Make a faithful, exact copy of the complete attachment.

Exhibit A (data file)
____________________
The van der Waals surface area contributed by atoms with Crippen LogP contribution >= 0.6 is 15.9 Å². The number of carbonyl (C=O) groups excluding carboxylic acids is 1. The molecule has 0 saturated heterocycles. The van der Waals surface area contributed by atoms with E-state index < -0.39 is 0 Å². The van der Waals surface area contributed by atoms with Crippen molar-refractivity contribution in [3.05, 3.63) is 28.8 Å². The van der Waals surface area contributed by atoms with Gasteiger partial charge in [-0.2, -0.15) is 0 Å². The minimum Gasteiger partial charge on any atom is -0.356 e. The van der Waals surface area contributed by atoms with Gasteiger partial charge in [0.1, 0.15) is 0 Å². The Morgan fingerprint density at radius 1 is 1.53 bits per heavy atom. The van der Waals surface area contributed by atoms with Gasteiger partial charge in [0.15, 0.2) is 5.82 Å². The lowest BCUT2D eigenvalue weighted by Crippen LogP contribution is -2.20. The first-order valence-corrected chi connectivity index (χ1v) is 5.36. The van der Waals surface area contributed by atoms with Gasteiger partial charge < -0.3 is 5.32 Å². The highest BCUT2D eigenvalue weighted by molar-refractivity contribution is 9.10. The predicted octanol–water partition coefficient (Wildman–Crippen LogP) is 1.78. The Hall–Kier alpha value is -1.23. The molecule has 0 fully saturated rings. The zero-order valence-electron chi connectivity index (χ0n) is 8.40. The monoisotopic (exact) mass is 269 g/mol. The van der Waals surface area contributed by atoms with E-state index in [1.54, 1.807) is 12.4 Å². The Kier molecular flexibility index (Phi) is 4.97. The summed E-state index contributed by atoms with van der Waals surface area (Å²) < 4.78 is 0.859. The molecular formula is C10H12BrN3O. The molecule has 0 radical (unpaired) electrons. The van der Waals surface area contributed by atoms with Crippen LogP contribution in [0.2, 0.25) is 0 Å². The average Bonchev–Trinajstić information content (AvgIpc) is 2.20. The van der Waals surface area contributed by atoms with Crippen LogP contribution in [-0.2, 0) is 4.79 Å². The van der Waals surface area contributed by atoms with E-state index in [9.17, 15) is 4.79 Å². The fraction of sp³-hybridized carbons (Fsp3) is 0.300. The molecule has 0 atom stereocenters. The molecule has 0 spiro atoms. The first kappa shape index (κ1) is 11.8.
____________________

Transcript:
The van der Waals surface area contributed by atoms with Crippen LogP contribution >= 0.6 is 15.9 Å². The number of carbonyl (C=O) groups excluding carboxylic acids is 1. The molecule has 0 saturated heterocycles. The van der Waals surface area contributed by atoms with E-state index < -0.39 is 0 Å². The van der Waals surface area contributed by atoms with Crippen molar-refractivity contribution in [3.05, 3.63) is 28.8 Å². The van der Waals surface area contributed by atoms with Gasteiger partial charge in [-0.2, -0.15) is 0 Å². The minimum Gasteiger partial charge on any atom is -0.356 e. The van der Waals surface area contributed by atoms with Gasteiger partial charge in [0.1, 0.15) is 0 Å². The Morgan fingerprint density at radius 1 is 1.53 bits per heavy atom. The van der Waals surface area contributed by atoms with Gasteiger partial charge in [0.15, 0.2) is 5.82 Å². The lowest BCUT2D eigenvalue weighted by Crippen LogP contribution is -2.20. The first-order valence-corrected chi connectivity index (χ1v) is 5.36. The van der Waals surface area contributed by atoms with Gasteiger partial charge < -0.3 is 5.32 Å². The highest BCUT2D eigenvalue weighted by molar-refractivity contribution is 9.10. The predicted octanol–water partition coefficient (Wildman–Crippen LogP) is 1.78. The Hall–Kier alpha value is -1.23. The molecule has 0 fully saturated rings. The zero-order valence-electron chi connectivity index (χ0n) is 8.40. The monoisotopic (exact) mass is 269 g/mol. The van der Waals surface area contributed by atoms with E-state index in [1.54, 1.807) is 12.4 Å². The Kier molecular flexibility index (Phi) is 4.97. The summed E-state index contributed by atoms with van der Waals surface area (Å²) < 4.78 is 0.859. The molecular formula is C10H12BrN3O. The molecule has 0 radical (unpaired) electrons. The van der Waals surface area contributed by atoms with Crippen LogP contribution in [0.2, 0.25) is 0 Å². The average Bonchev–Trinajstić information content (AvgIpc) is 2.20. The van der Waals surface area contributed by atoms with Crippen LogP contribution in [-0.2, 0) is 4.79 Å². The van der Waals surface area contributed by atoms with E-state index in [9.17, 15) is 4.79 Å². The fraction of sp³-hybridized carbons (Fsp3) is 0.300. The molecule has 0 atom stereocenters. The molecule has 0 spiro atoms. The first kappa shape index (κ1) is 11.8.